News broke on Wednesday of a new Internet Explorer vulnerability that allows an attacker to track your mouse cursor anywhere on the screen, even if the browser isn’t being actively used. On Thursday, Microsoft confirmed it is looking into the issue and denied reports that the flaw is already being exploited.
So. Much. Tech.
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“We are currently investigating this issue, but to date there are no reports of active exploits or customers that have been adversely affected,” a Microsoft spokesperson told TNW. “We will provide additional information as it becomes available and will take the appropriate action to protect our customers.”
The security hole, first discovered by Spider.io a few months ago and disclosed to Microsoft on October 1, reported affects all supported versions of the browser: IE6, IE7, IE8, IE9, and IE10. The security firm claimed the Microsoft Security Research Center acknowledged the IE vulnerability but told the researchers it had “no immediate plans” to patch it in existing versions of the browser. With all the coverage yesterday, that may be changing.
The IE vulnerability compromises the security of virtual keyboards and virtual keypads, which can be used to reduce the chance of a keylogger recording every keystroke to learn your credit card numbers, passwords, and other sensitive information. This means your IE activity can be recorded even if you never install any malicious software.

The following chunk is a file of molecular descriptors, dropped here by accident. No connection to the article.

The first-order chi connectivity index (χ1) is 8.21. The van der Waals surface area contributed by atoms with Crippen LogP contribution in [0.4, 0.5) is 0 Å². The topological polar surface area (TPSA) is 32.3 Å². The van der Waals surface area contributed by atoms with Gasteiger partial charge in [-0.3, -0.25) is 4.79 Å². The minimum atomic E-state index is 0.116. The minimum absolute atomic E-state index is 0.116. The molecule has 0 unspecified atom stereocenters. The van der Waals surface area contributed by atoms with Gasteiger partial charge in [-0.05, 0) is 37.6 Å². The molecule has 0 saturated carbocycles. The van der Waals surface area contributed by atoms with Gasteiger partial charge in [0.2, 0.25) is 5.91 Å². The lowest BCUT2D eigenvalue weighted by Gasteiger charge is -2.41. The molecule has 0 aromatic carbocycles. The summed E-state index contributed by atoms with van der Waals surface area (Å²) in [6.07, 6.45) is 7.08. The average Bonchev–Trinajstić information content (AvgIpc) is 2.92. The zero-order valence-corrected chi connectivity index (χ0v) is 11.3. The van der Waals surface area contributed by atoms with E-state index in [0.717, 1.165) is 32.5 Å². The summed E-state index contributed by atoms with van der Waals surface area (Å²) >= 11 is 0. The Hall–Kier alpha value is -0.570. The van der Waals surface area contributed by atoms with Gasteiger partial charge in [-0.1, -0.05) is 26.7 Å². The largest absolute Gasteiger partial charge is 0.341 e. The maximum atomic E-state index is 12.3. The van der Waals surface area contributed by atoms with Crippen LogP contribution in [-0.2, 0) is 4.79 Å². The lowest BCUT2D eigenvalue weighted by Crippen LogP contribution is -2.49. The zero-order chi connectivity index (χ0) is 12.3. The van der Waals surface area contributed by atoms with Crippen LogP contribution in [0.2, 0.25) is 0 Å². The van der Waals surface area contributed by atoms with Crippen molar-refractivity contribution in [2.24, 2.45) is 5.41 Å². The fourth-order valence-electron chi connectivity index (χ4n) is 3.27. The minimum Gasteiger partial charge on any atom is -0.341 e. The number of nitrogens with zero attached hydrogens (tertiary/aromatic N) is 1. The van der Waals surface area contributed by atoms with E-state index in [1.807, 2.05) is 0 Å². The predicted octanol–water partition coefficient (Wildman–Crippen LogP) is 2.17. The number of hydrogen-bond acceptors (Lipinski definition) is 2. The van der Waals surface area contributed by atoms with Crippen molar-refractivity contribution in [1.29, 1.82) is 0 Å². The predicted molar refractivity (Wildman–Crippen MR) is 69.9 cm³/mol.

An attacker can simply buy display advertising on a website you visit, and as long as that website is open, even if you’re not actively on it (IE is minimized, in the background, or you’re in another tab), your mouse movements can be tracked. Spider.io claimed the security hole is already being exploited by at least two display ad analytics companies, but Microsoft’s statement today suggests it has not found proof that users are being ‘adversely affected’ by the issue.
Update at 6:30PM EST: Microsoft did not respond with a statement. Instead, the company posted Update to Alleged Information and Security Issue with Mouse Position Behavior.
Here’s the crux of it:
From investigating the specific behavior when mouse position data is visible outside the browser window, sites can view only the mouse state; they cannot view the actual content that the user is interacting with. From our conversations with security researchers across the industry, we see very little risk to consumers at this time. As we have stated previously, there are no reported cases of any consumer having their information compromised.
In short, Microsoft says this issue has been blown out of proportion.
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